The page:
Photo by Austin Garrett, Chief Deputy Hamilton County Sherif's Department / The 2nd floor of the Hamilton County Jail, which usually houses 120 inmates, is empty. With the COVID-19 pandemic the jail population has decreased.

The Hamilton County Commission approved 200 additional temporary beds for the Silverdale Correctional Facility on Wednesday, despite capacity concerns.

An ordinance passed Wednesday allows the Hamilton County Sheriff's Office to add 200 portable beds to the Silverdale facility to accommodate ongoing plans to close the downtown jail and combine both facilities by the end of the year.

"While we're waiting for phase two — which would include 128 additional beds, and we're also looking at modular housing to add additional beds — we are going to be slightly over capacity," sheriff's office information systems manager Ron Bernard said of the office's long-term plan when asked Wednesday. "So these are called stack-a-bunks and these will go in current housing units to allow us to add additional inmates."

(Private jail company CoreCivic is pulling out of contract with Hamilton County)

Asked by Commissioner David Sharpe to explain the $44,000 purchase, Bernard said the purchase would add 200 beds to the existing housing units at the Silverdale facility, to accommodate the roughly 1,250 people now housed between the two facilities.

But, according to Bernard, Silverdale is only certified to house 1,084 inmates.

"We've been at that level for several months now," Bernard said. "Probably three or four months now, we've been hovering anywhere between 1,150 and 1,300 [inmates] between both facilities combined."

(READ MORE: Hamilton County sheriff seeks to combine jails, lower inmate count as CoreCivic contract ends)

Concerned by numbers already exceeding the facility's capacity, Sharpe raised questions about cost efficacy vs. public safety.

"Back in March and April, due to COVID-19 concerns, we were able to reduce the number of inmates that we had at Silverdale and downtown," he said, citing the roughly 900-950 combined inmates maintained by the jail during the first peak of the pandemic.

"When addressing public safety issues, you know, obviously first priority is that we maintain the safest environment possible in our communities. And I'm interested in this topic specifically because I want to know if we were able to reduce our population and maintain the level of public safety which we expect in our community," Sharpe said. "What is happening now, with regard to public safety, that is requiring us to increase capacity and spend additional taxpayer dollars?"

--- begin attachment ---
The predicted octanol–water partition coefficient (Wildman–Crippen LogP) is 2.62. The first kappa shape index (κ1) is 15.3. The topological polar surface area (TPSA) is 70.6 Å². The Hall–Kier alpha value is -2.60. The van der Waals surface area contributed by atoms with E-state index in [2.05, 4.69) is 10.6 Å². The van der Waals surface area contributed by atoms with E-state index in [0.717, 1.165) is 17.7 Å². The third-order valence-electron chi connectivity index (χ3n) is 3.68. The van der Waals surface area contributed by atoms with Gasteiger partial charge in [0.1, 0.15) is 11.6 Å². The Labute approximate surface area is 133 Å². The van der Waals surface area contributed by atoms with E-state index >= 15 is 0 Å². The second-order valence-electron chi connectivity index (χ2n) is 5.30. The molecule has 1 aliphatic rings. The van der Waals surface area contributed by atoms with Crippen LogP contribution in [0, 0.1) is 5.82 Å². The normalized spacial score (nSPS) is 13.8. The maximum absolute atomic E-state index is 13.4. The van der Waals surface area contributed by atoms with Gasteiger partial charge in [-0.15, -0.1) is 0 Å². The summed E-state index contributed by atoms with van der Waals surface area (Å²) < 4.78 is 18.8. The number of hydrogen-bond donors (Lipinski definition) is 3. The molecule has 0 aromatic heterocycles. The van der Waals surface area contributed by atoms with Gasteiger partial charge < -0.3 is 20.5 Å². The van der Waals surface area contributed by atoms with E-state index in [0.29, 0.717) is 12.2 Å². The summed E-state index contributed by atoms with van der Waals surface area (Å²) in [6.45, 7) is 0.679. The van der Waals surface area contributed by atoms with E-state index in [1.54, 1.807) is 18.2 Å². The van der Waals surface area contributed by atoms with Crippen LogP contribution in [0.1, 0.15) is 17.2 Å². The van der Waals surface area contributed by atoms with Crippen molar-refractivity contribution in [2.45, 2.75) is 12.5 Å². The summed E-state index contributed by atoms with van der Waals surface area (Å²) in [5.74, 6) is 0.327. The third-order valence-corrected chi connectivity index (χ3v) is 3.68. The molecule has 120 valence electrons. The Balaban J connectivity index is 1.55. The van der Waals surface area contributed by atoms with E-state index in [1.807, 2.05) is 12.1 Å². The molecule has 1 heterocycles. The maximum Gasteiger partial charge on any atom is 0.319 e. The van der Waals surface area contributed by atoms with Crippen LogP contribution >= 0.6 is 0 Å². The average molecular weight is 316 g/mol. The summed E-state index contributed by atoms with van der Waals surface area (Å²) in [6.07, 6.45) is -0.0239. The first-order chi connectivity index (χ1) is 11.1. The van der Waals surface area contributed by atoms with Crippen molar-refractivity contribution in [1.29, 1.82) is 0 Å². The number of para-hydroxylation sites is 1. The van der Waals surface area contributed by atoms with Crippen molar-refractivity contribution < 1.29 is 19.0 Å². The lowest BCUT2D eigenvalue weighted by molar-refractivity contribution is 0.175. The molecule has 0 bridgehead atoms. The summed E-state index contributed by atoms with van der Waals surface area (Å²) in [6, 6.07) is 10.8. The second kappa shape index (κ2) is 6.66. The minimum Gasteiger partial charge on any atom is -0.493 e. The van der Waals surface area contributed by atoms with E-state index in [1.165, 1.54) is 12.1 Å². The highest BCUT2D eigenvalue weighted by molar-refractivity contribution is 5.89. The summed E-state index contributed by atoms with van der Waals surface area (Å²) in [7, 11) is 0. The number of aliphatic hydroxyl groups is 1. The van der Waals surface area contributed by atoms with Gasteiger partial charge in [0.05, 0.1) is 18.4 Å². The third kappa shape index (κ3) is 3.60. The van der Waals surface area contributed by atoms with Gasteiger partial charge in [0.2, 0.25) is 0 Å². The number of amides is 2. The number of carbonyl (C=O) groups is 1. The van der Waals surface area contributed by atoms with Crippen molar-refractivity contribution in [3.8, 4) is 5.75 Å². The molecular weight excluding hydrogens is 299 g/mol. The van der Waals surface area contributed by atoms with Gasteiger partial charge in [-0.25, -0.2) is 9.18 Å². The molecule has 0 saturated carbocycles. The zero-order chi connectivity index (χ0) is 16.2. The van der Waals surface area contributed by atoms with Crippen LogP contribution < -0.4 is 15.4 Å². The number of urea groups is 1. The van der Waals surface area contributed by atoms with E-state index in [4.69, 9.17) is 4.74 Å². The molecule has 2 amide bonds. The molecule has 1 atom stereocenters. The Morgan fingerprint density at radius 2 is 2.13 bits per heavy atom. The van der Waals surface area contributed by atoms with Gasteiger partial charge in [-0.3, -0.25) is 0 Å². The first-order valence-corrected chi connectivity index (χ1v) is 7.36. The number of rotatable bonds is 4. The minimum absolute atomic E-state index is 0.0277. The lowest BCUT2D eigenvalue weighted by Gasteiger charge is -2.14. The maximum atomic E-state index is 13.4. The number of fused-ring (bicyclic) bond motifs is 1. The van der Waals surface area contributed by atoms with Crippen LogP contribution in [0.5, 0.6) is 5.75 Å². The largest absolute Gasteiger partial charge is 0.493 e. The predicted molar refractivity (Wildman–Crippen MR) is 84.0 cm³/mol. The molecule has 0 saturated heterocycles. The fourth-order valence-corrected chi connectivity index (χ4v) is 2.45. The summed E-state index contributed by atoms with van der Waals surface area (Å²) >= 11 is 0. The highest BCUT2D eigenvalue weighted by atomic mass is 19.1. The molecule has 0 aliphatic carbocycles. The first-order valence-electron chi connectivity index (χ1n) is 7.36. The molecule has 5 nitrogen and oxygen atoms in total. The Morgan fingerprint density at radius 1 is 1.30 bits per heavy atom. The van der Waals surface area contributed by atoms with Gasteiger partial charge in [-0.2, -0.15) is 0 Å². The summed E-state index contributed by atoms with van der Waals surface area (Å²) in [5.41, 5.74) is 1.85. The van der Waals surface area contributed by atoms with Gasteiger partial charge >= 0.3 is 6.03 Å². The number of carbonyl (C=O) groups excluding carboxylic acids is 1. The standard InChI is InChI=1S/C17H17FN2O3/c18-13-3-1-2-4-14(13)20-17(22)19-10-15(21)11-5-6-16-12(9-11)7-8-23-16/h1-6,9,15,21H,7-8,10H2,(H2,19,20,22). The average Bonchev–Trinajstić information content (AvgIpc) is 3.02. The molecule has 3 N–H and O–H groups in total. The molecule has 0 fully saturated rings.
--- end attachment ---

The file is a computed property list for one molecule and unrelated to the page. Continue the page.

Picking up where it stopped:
Before being asked to move the discussion to a safety and corrections subcommittee meeting next week, Sharpe requested Bernard compile numbers on recidivism and number of inmates in the two facilities.

"Every day, the 200 beds cost us $20,000. Every day, in perpetuity. That's a major expense," Sharpe estimated. "So $44,000 necessarily isn't the big question here. The question is $20,000 a day in perpetuity. And if we don't know specifically who we are putting in these beds, why we're putting them there and if putting them there improves public safety I just want to be very intentional when we're spending taxpayer dollars."

Sharpe also asked County Attorney Rheubin Taylor about liability in exceeding certified capacity, to which Taylor responded "there are always liability issues around" and said they could discuss that further in a legal meeting.

Ultimately, the commission voted 5-2 to pass the resolution, with Commissioner Warren Mackey echoing Sharpe's concerns.

"I've continued to be concerned about the trajectory of what it costs to house these prisoners," he said. "And those numbers keep going up on some level you start thinking, if you build the jails, will they come?"

"And apparently they will."

Contact Sarah Grace Taylor at or 423-757-6416. Follow her on Twitter @_sarahgtaylor.